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Equal Immigration Rights for Gay Couples!

equalityOn Thursday, October 3rd, two different same-sex, bi-national couples were approved for adjustment of immigration status.  Until recently, LGBTQ citizens and permanent residents were not allowed the same privileges that heterosexual couples were given because of the descriminatory the Defense of Marriage Act (DOMA).  In August 2013 DOMA was overturned, paving the way for LGBTQ couples to pursue changes in their immigration status.

USCIS (the office of immigration) has made it clear that they now accept petitions from Green Card holders and US citizens for their legally married spouses of the same gender. According to USCIS, even couples living in a state or country which does not recognize same-sex marriage can apply for immigration benefits, as long as the marriage is legal in the state or country where it took place. This means that Oregon residents may be legally married in Washington State and still qualify for immigration benefits. Immigration worked quickly to provide opportunities for LGBTQ families applying for immigration visas, and have an FAQ page on their website that clearly articulates how bi-national, LGBTQ couples can petition for a change in immigration status.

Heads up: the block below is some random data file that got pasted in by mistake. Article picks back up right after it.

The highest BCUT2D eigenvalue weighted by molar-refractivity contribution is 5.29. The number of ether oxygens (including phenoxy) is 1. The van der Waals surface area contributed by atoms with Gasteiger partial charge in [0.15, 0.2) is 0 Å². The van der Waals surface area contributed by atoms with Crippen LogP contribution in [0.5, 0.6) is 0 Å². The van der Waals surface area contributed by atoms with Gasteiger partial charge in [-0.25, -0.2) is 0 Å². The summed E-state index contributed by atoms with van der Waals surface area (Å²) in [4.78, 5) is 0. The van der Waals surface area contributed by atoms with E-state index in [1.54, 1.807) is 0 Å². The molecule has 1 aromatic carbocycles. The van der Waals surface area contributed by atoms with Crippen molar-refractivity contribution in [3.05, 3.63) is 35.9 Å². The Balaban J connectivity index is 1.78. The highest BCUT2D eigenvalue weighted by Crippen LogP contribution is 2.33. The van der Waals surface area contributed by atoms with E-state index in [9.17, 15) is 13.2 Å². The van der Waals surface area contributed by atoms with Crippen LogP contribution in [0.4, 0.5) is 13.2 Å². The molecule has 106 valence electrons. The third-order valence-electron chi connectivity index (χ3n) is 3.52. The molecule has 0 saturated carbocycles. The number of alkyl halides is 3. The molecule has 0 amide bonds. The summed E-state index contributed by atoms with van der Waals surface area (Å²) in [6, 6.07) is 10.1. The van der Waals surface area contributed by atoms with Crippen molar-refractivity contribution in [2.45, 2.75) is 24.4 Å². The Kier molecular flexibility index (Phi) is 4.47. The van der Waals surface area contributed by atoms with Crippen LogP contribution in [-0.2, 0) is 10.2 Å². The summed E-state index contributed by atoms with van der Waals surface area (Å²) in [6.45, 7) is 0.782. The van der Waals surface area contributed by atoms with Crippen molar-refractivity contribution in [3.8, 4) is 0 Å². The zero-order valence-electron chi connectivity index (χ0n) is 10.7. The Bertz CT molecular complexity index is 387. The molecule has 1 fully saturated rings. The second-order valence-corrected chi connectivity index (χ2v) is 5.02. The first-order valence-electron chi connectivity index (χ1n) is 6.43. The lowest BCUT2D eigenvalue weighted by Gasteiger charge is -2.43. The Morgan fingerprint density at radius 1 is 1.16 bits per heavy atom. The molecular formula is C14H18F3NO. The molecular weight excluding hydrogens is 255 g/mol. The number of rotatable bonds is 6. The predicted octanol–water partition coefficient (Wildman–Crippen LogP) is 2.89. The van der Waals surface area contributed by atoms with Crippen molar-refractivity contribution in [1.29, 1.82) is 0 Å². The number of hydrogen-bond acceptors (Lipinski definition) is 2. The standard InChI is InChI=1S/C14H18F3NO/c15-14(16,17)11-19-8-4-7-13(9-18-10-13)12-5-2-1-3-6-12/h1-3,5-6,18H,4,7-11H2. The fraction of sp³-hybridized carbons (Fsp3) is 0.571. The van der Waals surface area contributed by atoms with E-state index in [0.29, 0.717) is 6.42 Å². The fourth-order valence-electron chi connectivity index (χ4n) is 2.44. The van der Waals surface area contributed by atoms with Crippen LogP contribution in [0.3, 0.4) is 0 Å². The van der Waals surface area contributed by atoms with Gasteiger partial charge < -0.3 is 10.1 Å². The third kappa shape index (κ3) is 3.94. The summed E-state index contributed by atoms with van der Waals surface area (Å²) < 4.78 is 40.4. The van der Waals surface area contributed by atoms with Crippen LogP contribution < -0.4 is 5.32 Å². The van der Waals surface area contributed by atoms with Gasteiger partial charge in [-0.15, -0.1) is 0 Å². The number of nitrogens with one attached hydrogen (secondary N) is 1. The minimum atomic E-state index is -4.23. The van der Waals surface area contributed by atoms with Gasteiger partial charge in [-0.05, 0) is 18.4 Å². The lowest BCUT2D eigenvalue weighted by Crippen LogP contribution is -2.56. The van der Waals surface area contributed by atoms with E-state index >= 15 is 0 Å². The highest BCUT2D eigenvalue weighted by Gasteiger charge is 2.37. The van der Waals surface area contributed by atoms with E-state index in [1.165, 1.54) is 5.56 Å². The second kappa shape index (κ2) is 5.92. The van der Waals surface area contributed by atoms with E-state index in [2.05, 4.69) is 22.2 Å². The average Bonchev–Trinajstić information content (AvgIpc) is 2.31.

ILG clients Carmen Gutierrez and her wife, Jensi Albright, and César Higgins and his husband, Valerium Pereira, are the first two couples in Oregon to be approved for adjustment of immigration status!

This is a huge advancement for equal rights and social justice.  ILG is committed to working with the LGBTQ community and has submitted a variety of applications for LGBTQ individuals over the last ten years.  We are so glad that the Supreme Court has put an end to this discrimination and we look forward to filing countless more applications for same-sex couples in the future.

Listen to the OPB stories about Gutierrez and Higgins here and here.